What happens when you combine goats, obstacle courses, races, contests, and a passion to help animals? A family-friendly event that’s like no other in the world.

New Moon Goat Farm’s Goatalympics, now in its sixth year, is the sanctuary’s biggest annual fundraiser – it’s not-to-be-missed! Ellen Felsenthal, who founded New Moon Goat Farm in 1999, didn’t set out to create a world-class goat sanctuary, but when she saw that goats throughout Washington State continuously fell through the cracks of the animal rescue system, she created an oasis for these funny, happy animals.

“I initially got a farm so I could get a horse,” she said with a laugh. “I’d been involved in cat, dog, and horse rescue for many years, but when a goat needed help, no one would help them. Goats kept on popping up that no one would take. They’d end up at the auction. So I stepped away from cats, dogs, and horses and focused on goats.”

The result has been nothing short of phenomenal. “This year, we’ll hit our 1500th adoption,” Ellen said. Ellen shares her life with three horses – a paint mare, a PMU mare, and a percheron – and many, many rescued goats.

New Moon Goat Farm is 100% volunteer-run and has a nine-member working board of directors. “Most of the main positions are performed by board members,” Ellen explained. “Then we have a team of volunteers who come out weekly or monthly. They do hoof trimming and other maintenance. We have between 35-40 people involved in the rescue.”

The annual Goatalympics was Ellen’s brainchild; in its first year, the event had 30 participants and 100 spectators, raising $4,000. By last year, the event saw more than 50 participants and 450 spectators and raised $8,000; 2016 looks to be their best year yet.

Participants range in age from four to 65, and spectators can spend the day laughing as they watch goats and their people vie for ribbons, victories, and all-important bragging rights.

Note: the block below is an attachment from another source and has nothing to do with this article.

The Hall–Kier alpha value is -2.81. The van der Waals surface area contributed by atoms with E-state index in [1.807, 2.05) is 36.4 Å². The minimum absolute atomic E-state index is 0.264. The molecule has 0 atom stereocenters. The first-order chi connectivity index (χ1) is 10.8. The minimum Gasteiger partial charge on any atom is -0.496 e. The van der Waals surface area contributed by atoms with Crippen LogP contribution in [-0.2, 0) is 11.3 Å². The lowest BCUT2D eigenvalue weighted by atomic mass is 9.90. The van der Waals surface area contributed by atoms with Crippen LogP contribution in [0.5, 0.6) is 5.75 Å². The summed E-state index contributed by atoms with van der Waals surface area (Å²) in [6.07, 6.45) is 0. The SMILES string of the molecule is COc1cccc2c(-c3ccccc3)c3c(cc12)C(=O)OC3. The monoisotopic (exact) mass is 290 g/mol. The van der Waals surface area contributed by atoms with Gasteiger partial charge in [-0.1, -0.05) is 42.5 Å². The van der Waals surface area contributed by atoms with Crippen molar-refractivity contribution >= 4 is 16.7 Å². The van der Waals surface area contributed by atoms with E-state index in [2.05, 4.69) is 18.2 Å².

“We wanted to create a place where people who love their goats as much as most people love their dogs could have fun,” Ellen said. “Our contests include best trick, most spots, and longest beard, and you can vote in the People’s Choice Awards for Adult and Youth costume contests.”

In addition to contests and games, the event also features food trucks, a silent auction, and a giant raffle. Several photographers will also be on-site to document the fun from every angle. And new for this year, there will be several contests for children without goats. “We want everyone to participate!” Ellen said.

Families come from across the state to watch and participate. According to Ellen, one family comes from Eatonville each year; others come from Linden and Enumclaw.

“It’s super fun and it’s free – it costs people to enter the contests, but as a spectator, it’s free,” Ellen said. “This helps us contrast the old image of goats tied to a post with a tin can. It’s a cool opportunity to interact with goats outside of a petting zoo.”

This year’s Goatalympics takes place on Saturday, July 9 from 10:00 a.m. to 4:00 p.m. at the Evergreen State Fairgrounds, located at 14405 179th Ave. SE, Monroe, WA, 98272. For more information, call Ellen Felsenthal at (844) 438-4628, extension 5, or email her at info@goatalympics.org.

New Moon Goat Farm is a 501(c)3 nonprofit organization that has taken in, rehabilitated, and found loving homes for more than 1,4000 goats. The organization has taken in animals from as far away as California and Idaho and ensures that all of the animals in its care are seen by a veterinarian and receive any necessary medical care before they are placed for adoption. New Moon Goat Farm also promotes compassion and respect for all living beings. To learn more, visit their website at www.newmoonfarm.org.